Now I'm hungry for cha gio.  But I always am.  And if you find out if and where those people from Cafe Dalat are still cooking,please  broadcast it.

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2 hours ago, Peachyboy1 said:

Oh, now you've gone and made me do actual research.  The department store was Pacific Department Store, at the corner of Wilson and Highland.  The restaurant whose name I couldn't remember was Cafe Saigon, notable for its orange beef and beef with grape leaves.  I believe My An (I recall that's where I ate my first pho) moved and became Nam Viet.  Cafe Dalat had a marvelous all-you-can-eat lunch buffet that was unbelievably affordable.  Queen Bee benefited from a lot of good press, but the cuisine at CD was superior.  And Nam Viet was and still is excellent.  We loved Little Viet Garden and were sad to see it close, then gladdened to see it reappear at Eden, only to have it close again.  (It never seemed to regain its old magic there.)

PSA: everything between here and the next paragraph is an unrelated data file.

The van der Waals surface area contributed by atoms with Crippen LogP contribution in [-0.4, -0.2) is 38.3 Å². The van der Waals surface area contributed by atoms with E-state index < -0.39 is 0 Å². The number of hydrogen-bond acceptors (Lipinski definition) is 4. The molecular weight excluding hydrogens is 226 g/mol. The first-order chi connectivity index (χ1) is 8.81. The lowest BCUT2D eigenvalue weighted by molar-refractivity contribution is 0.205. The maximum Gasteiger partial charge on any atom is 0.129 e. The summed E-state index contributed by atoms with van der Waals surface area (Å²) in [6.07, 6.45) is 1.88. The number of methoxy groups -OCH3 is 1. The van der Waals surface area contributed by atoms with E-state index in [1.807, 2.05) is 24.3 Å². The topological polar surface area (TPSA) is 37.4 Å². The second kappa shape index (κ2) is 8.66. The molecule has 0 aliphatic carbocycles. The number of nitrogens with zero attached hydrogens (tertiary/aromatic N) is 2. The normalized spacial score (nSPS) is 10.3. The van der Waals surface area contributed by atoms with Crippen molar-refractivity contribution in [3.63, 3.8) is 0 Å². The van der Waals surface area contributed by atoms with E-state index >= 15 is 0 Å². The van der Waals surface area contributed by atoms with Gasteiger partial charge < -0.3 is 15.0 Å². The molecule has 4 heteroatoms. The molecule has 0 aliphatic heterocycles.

Now I'm hungry for cha gio.  But I always am.  And if you find out if and where those people from Cafe Dalat are still cooking,please  broadcast it.

Great research and recall.  I probably started dining there in the mid 80's as my ex had great friends in the neighborhood.  We did eat are way through all the Vietnamese alternatives.  It was my substantial introduction to Vietnamese cuisine.  I periodically get to Nam Viet and if I get to speak with Richard, son of the founders, I'll ask if  My An was their first restaurant in the area.

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Bringing back memories....that tall pyramid-esque building over the Clarendon Metro once housed part of the Defense Intelligence Agency in the 1980s and 1990s. Whitey's bar down Clarendon Blvd was a true "spook bar" of which we have a few in the Washington DC area. [NOTE -- "Spook" refers to "spy"]

Please jog my memory -- on the same side of Wilson as Queen Bee was once my favorite sushi restaurant, some 30 years ago. It was on a par with Tachibana, which at that time was on Lee Highway in Arlington. Can anyone remember the name of that sushi place?

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Atami.  Where the CVS now is.  And while we're memory flogging, what was the name of the Chinese carryout in what looks like it once was a Little Tavern?  They had great sweet and sour cabbage.

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47 minutes ago, Peachyboy1 said:

Atami.  Where the CVS now is.  And while we're memory flogging, what was the name of the Chinese carryout in what looks like it once was a Little Tavern?  They had great sweet and sour cabbage.